NEW WINDSOR — Nearly 60 people crowded into the Town Hall Wednesday to voice opinions on mining and joining the historic register.
Although he expected a crowd at the monthly council session, Mayor James C. Carlisle said he was surprised by the standing-room-only turnout.
Micki Smith, president of the town's Heritage Committee, may havediffused the tension in the room with a request to table her bid to have New Windsor join the National Register of Historic Places until mining queries are resolved.
"Joining the register would reflect our interest in the town's history," she said. "The proposal has become associated with mining issues. They are not connected in any way."
With that issue tabled, those attending directed attention to the council's stance on a comprehensive mining plan.
"Many of us want to know where this council stands on mining," said James Chadwick of Church Street. "Do you welcome it unanimously, with open arms, or do you have reservations?"
The mayor said the council has little input into the County Commissioners' final decision on a plan developed by the Mineral Resource Advisory Committee.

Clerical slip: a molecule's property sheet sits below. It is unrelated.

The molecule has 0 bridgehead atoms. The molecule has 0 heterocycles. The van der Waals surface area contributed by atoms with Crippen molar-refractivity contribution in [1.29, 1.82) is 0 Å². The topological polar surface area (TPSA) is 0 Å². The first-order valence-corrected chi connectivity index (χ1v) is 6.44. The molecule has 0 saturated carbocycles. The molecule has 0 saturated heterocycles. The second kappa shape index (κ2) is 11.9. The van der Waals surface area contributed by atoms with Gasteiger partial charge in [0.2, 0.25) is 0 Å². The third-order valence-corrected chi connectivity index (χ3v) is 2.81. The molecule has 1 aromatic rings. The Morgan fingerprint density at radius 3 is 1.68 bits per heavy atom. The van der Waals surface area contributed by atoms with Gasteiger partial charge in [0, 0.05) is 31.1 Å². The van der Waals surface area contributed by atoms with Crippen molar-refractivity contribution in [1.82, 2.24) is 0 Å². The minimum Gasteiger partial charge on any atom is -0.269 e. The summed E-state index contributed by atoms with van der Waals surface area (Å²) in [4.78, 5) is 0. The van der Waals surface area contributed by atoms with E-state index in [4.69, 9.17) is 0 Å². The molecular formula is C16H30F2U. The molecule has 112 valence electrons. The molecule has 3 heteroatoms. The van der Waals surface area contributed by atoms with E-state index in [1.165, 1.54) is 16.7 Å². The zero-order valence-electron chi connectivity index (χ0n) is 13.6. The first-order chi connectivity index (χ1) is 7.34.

The plan, which is an amendment to the county's master zoning plan, is intended to balance the interests of the mining companies and residents. The commissionersare expected to vote on it later this year.
"Your hands are not tied," said Chadwick. "You have an ethical responsibility to protect this community from any negative impacts."
Councilman R. Kenneth Greensaid officials are working to protect air and water supplies.
The mayor said the issue was settled years ago when the cement companyfirst purchased land surrounding the town.
"Lehigh (Cement Co.) bought land fair and square years ago," said former state Delegate V. Lanny Harchenhorn, attorney and resident.
Nancy Chadwick was amongthose who disagreed.
"Just because somebody'sgrandfather sold land to mining companies years ago doesn't mean we can't do anything today," she said. "Limitations are possible."
The mayor recommended three guidelines on mining to the commissioners:
* No mining withina half-mile of town.
* Mining should occur south of the town of 842 residents before north.
* Wherever possible, mining companies should use the railroads instead of trucks for transportation.
The council authorized Neal C. Roop, resident and owner of a town grocerystore, to conduct a written survey within the town on the two issues.
Smith added those who want to know about the register can participate in several workshops planned by The Maryland Historic Register in the coming months. Details are expected at the next council meeting.